Wednesday, October 31, 2007


We each of us in our intensity pursue the truth of our making - some more darkly than others - but those who lead on are following what has been learned from violence, and so are familiar with the inborn way, a peaceful path that adds to life's value, as opposed to life as an ash on the cuff of a sleeve--

Tuesday, October 30, 2007


This was lumberjacking weekend. There were a couple of teetering cedars right out front, leaning over the house and just waiting for a hurricane; a dead cedar right out back that was about 30 meters tall and slowly degrading, also just waiting for a hurricane, and an unbalanced oak that had to be professionally trimmed so that a reasonable amount of sunlight can fall on the garden when I figure out the sci-fi plans for my new anti-monkey fencing.

We called the local hub for such matters, and contracted for a crew who came on Saturday. The crew was a small bent-over man going on 80 years old! Echo and I stood there filling with doubt as he got out of his truck, sat down on the stone wall to put on his work boots and then asked for some salt to use in the purification ceremony before starting work.

Our doubts lasted until Mr. Azuma – that was his name – climbed smoothly from the upper end of his high ladder way to the tippy-top of the 25-meter oak and began pruning away, alternating handsaw and chainsaw while just holding on with his toes, moving around among the limbs with the grace of one who has done this sort of thing for a long, long time, until the oak looked very slim and stylish; he said it would grow into a nice shape henceforth and not grow any taller. We were reassured.

While he was preparing his solo felling of the huge dead cedar that stood only one meter from our new tile roof waiting for a hurricane, we asked him about the questionable chestnut tree that stands in the garden a few meters from said roof. He gave the tree a brief glance, said it had insect problems, would last maybe another 5-7 years, then would fall, but no immediate worry.

Then he revved up his chainsaw (a Shindaiwa 380), made some delicate surgical cuts in the big multi-ton dead cedar tree, now and then sighting along the intended path like a baseball pitcher, made a wedge out of a piece of my oak firewood, used a sledgehammer to drive it into the final cut, added another wider wedge a bit further over as he aimed some more and the tree wiggled at the top, rocked, tilted -- tilted more, then gave way with a crack and fell straight away from the house WHOOMP right between my rosemary and basil, which were stirred by the timber wind.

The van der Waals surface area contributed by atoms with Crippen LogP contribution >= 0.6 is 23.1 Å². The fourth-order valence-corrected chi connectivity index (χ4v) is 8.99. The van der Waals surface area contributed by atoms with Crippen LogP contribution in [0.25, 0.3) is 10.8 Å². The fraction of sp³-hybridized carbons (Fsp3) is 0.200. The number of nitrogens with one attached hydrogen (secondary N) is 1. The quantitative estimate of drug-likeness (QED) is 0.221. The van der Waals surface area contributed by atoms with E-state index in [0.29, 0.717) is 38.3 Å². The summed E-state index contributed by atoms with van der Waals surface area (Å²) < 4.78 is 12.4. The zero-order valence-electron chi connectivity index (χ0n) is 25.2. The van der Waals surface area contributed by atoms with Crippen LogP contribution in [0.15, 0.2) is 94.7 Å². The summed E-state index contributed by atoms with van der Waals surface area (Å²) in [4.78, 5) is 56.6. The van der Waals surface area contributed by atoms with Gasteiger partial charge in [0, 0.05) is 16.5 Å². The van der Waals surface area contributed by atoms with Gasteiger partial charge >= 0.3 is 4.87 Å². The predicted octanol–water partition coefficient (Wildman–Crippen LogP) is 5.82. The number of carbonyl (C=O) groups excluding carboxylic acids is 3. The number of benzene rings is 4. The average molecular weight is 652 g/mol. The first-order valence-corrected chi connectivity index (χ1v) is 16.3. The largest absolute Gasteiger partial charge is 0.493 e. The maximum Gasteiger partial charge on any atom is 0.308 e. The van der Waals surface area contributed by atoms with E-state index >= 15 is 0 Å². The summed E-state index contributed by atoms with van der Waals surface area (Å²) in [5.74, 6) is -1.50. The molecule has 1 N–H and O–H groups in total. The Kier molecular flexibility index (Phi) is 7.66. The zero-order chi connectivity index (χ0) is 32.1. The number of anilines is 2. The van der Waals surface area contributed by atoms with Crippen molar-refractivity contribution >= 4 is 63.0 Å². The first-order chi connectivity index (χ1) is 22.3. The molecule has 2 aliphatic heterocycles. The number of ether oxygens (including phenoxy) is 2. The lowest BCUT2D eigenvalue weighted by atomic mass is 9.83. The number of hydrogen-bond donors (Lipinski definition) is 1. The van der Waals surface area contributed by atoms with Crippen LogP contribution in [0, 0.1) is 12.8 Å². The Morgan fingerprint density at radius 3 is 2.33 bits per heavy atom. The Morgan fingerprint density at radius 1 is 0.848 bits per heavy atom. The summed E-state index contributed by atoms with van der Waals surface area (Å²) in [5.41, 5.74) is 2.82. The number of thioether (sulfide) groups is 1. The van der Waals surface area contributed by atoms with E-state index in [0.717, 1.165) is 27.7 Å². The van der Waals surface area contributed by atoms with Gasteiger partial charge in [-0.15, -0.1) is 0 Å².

We talked while he ate his newspaper-wrapped simple bento lunch seated crosslegged on the deck, smiling and laughing at his own words, in a dialect I had to cut with a mental chainsaw. He'd been doing this work since he was young; lived alone, married twice, long ago, but it didn't take; cooks his own meals, grows his own rice, grows his own vegetables (why do otherwise, he said), makes his own sake, makes his own charcoal for cooking and heating, gave me the best intense course on chainsaw maintenance I ever had, then cut down the trees close in front of the house, felling them right where he aimed, sectioned them to the desired lengths and drove away.

What a guy.

Sunday, October 28, 2007


Yesterday evening as I was waiting for my train on the platform in Kyoto station I saw a pale foreign fellow in his early twenties sticking way out from the rush-hour crowd. Well over six feet tall, wearing shades and with a backpack on, he stood there dazed amidst a smaller crowd over which he towered, holding a newborn baby. With him stood his petite Japanese wife. The smaller crowd around them comprised her parents and siblings and some luggage. The wife's relatives had come to meet the couple at the station and take the train back to their home together.

From what I could overhear, the couple had just come from the States and were visiting the wife's home in Shiga for the first time together, likely having met at college or a homestay. Her parents, simple country folk, were in a culture-daze themselves, at having thus to suddenly deal with a giant foreign husband who spoke no Japanese, had never been here before and stuck out like a tall gaikokujin, the parents looking numb at the new world their daughter had brought home from America to their country village.